TV

Review: The Magicians

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When it first premiered on the SyFy channel in 2015, The Magicians used the tagline "magic is a drug," a signal to audiences that despite its kid-friendly premise—a group of millennials enroll in a school for spellcasters and travel to a Narnia-esque fantasy world—this was very much a show for adults. Like its source material, a popular trilogy of novels by Lev Grossman, The Magicians is filled with sex, violence, addiction, and angst. Protagonist Quentin Coldwater (think Harry Potter crossed with Holden Caulfield), who is clinically depressed, discovers that magic can't fix what's wrong with him. It may even make thing worse.

If magic is a drug, strictly regulating sorcery proves just as unwise as the drug war. The fourth season, which concluded in April, begins with a new world order: A bureaucratic organization called "the Library" has taken literal control, forcing all would-be magicians to fill out the proper forms—in triplicate—whenever they want to cast spells. It doesn't take long for the Library to go full NSA and start using its newfound surveillance powers to hunt down unlicensed magic users. In a development that hardly even counts as a spoiler, the Library's upper leadership is revealed to be using magic for a nefarious plot that could destroy the entire universe.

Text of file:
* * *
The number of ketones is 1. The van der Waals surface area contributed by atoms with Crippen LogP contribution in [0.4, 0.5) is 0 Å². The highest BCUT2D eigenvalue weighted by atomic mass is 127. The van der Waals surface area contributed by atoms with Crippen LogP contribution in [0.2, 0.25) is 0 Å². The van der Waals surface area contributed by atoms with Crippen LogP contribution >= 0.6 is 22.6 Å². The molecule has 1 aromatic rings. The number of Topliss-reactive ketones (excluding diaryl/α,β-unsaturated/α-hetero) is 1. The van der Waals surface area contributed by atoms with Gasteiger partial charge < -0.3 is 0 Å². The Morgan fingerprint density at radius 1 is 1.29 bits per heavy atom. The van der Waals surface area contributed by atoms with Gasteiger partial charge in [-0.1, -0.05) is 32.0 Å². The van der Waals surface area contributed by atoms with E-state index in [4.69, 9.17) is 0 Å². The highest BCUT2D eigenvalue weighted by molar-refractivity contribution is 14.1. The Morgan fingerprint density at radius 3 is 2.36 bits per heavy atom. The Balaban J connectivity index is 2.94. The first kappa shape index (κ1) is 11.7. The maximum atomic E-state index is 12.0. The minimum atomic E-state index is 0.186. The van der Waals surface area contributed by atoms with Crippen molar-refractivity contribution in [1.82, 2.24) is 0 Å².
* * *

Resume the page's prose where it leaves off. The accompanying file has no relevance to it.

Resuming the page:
One of the show's most satisfying arcs involves a prominent Librarian realizing the truth and turning against her masters. The plot is ultimately foiled, but it results in a death as shocking as any in recent TV memory—one a polarized fan community is still processing.